Posts Tagged ‘Tom Fitzgerald’

Phone Deregulation Debate

Tuesday, February 19th, 2013

People like to complain about the weather—and the phone company.

Except today, it’s not the phone company, it’s the cellular conglomerate that controls what device you own or lease to make and receive calls. It’s also about what service you have a contract with or use because there is no other one offered. In some parts of Kentucky, your choices are limited.

Sometimes, like the weather, you can’t do a lot about it — except complain.

There was a lot of that on “Kentucky Tonight” Monday night. Proponents of Senate Bill 88, backed by AT&T, say the simple message behind the bill is an advanced, broadband communication technology essential for Kentucky’s future. (Note: the Senate passed the bill; vote was Feb. 14)

Opponents argue that the legislation could allow telephone companies to abandon land lines in rural areas where there aren’t many customers.

That was at the heart of the discussion Monday night between AT&T Attorney Patrick Turner and Tom Fitzgerald, director of the Kentucky Resources Council.

During the discussion, Turner said it was about phone company competition, which would require AT&T to maintain a robust network of phone service throughout the state; Fitzgerald disagreed and said that the consumers would be left with only three options if the bill passes and is signed into law.

The bill now moves to the state House of Representatives where it could possibly receive more discussion and a possible floor vote.

Watch the entire debate on Kentucky Tonight at on our website,

The Debate Over Coal in Kentucky

Friday, November 6th, 2009

Over 200 people attended the University of Kentucky’s College of Engineering Forum on Coal Thursday at the Hilary J. Boone Center. The organizers promised that the purpose of the event was to create a balanced discussion regarding the past, present, and future impact of coal in Kentucky. I believe they lived up to their promise.

Last night, at Memorial Hall,  I moderated an interesting discussion between coal interests and presenters from the environmental community. Tom Fitzgerald of the Kentucky Resources Council gave a brilliant overview of the environmental impact that mountain-top removal of coal has in Eastern Kentucky. He was joined by author Jeff Goodell, who wrote Big Coal: The Dirty Secret Behind America’s Energy Future, who emphasized that carbon capture from coal is and will be a monumental struggle for companies and the government as they attempt to control global warming.

The coal industry was represented by Joe Craft of Alliance Resource Partners, a native of Hazard and a very successful coal-mine owner who now lives in Oklahoma. Craft said that coal has been the backbone of the American economy for generations and will continue to be that in the future. Fred Palmer represented Peabody Energy and stated that coal is a future fuel, there’s plenty of it to mine, it’s a stable resource, and it will continue to be used as a valuable fossil fuel for a long time.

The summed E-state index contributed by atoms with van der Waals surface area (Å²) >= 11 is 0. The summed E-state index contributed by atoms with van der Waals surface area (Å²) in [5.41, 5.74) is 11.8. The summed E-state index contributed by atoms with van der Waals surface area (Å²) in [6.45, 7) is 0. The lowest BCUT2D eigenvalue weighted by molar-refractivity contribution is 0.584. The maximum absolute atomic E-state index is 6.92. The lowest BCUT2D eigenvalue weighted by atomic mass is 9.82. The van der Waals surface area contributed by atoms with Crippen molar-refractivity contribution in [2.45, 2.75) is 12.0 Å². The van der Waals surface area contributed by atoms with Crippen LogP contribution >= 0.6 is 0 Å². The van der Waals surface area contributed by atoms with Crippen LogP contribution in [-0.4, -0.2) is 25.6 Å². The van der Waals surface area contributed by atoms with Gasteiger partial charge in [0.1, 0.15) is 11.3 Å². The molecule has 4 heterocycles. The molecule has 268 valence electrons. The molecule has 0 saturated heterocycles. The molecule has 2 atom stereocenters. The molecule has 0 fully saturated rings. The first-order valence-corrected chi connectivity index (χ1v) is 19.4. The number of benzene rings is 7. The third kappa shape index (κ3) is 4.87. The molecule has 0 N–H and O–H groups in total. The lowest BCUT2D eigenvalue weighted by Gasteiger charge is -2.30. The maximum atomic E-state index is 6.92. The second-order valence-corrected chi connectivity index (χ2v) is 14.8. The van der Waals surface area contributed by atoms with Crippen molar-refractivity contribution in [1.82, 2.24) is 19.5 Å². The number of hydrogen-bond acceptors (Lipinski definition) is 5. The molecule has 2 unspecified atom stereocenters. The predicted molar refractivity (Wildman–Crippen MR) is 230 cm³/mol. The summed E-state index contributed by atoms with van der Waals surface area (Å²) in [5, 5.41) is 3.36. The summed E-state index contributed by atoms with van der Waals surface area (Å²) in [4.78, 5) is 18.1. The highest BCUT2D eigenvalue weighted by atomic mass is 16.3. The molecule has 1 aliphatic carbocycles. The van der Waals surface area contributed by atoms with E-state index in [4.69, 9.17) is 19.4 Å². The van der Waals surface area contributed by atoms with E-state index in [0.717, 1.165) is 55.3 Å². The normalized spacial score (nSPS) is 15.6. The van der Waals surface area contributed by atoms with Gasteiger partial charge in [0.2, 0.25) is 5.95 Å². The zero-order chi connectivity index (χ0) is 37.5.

All of the panelists agreed that the biggest challenge facing the coal industry is carbon capture storage. It is a challenge facing United States coal companies and coal operations around the world.

One student was quoted in the Friday edition of The Kentucky Kernel, the UK student newspaper, saying “It [the forum] was a lot more well rounded than I expected it to be”…and it was!

Forum on Coal in Kentucky

Wednesday, November 4th, 2009

The College of Engineering at the University of Kentucky will present a Forum on Coal in Kentucky,  Thursday, November 5. According to information on their web site, the purpose of the event is to create a balanced discussion regarding the past, present, and future impacts of coal on Kentucky’s economy and environment.

I think the organizers have attempted to bring together representatives of environmental groups, the coal industry, researchers, and journalists for the discussion. The forum is the kick-off event for a documentary film that is being developed on coal in Kentucky; its past, present, and future implications to the state.

There will be a number of important presenters–one of those will be Brad Luttrell, a 2009 graduate of UK who works in Memphis. His story in the university’s student newspaper, The Kentucky Kernel, won an Associated Press award. It was entitled “The Future of Coal”.

The evening panel will feature an interesting lineup: Fred Palmer of Peabody Energy; Joseph Craft, president of Alliance Coal; Tom Fitzgerald, director of the Kentucky Resources Council; and Jeff Goodell, author of Big Coal. I’ll be moderating that discussion tomorrow night at Memorial Hall.

I’ll be eager to update you on the event.

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